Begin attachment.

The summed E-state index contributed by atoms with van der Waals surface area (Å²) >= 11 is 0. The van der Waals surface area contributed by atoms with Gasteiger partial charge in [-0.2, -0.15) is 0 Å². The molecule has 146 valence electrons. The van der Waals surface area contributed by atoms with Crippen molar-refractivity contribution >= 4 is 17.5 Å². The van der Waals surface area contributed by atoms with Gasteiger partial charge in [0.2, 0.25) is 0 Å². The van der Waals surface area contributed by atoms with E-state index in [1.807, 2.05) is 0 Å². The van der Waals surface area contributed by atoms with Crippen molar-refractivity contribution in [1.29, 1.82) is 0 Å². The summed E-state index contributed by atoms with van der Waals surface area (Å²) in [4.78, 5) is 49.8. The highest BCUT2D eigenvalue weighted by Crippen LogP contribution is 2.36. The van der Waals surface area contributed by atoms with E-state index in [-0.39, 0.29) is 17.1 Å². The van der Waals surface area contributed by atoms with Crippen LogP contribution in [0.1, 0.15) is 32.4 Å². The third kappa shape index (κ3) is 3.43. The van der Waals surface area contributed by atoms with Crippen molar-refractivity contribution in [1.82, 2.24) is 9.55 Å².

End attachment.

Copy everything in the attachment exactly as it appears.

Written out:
The summed E-state index contributed by atoms with van der Waals surface area (Å²) >= 11 is 0. The van der Waals surface area contributed by atoms with Gasteiger partial charge in [-0.2, -0.15) is 0 Å². The molecule has 146 valence electrons. The van der Waals surface area contributed by atoms with Crippen molar-refractivity contribution >= 4 is 17.5 Å². The van der Waals surface area contributed by atoms with Gasteiger partial charge in [0.2, 0.25) is 0 Å². The van der Waals surface area contributed by atoms with E-state index in [1.807, 2.05) is 0 Å². The van der Waals surface area contributed by atoms with Crippen molar-refractivity contribution in [1.29, 1.82) is 0 Å². The summed E-state index contributed by atoms with van der Waals surface area (Å²) in [4.78, 5) is 49.8. The highest BCUT2D eigenvalue weighted by Crippen LogP contribution is 2.36. The van der Waals surface area contributed by atoms with E-state index in [-0.39, 0.29) is 17.1 Å². The van der Waals surface area contributed by atoms with Crippen LogP contribution in [0.1, 0.15) is 32.4 Å². The third kappa shape index (κ3) is 3.43. The van der Waals surface area contributed by atoms with Crippen molar-refractivity contribution in [1.82, 2.24) is 9.55 Å².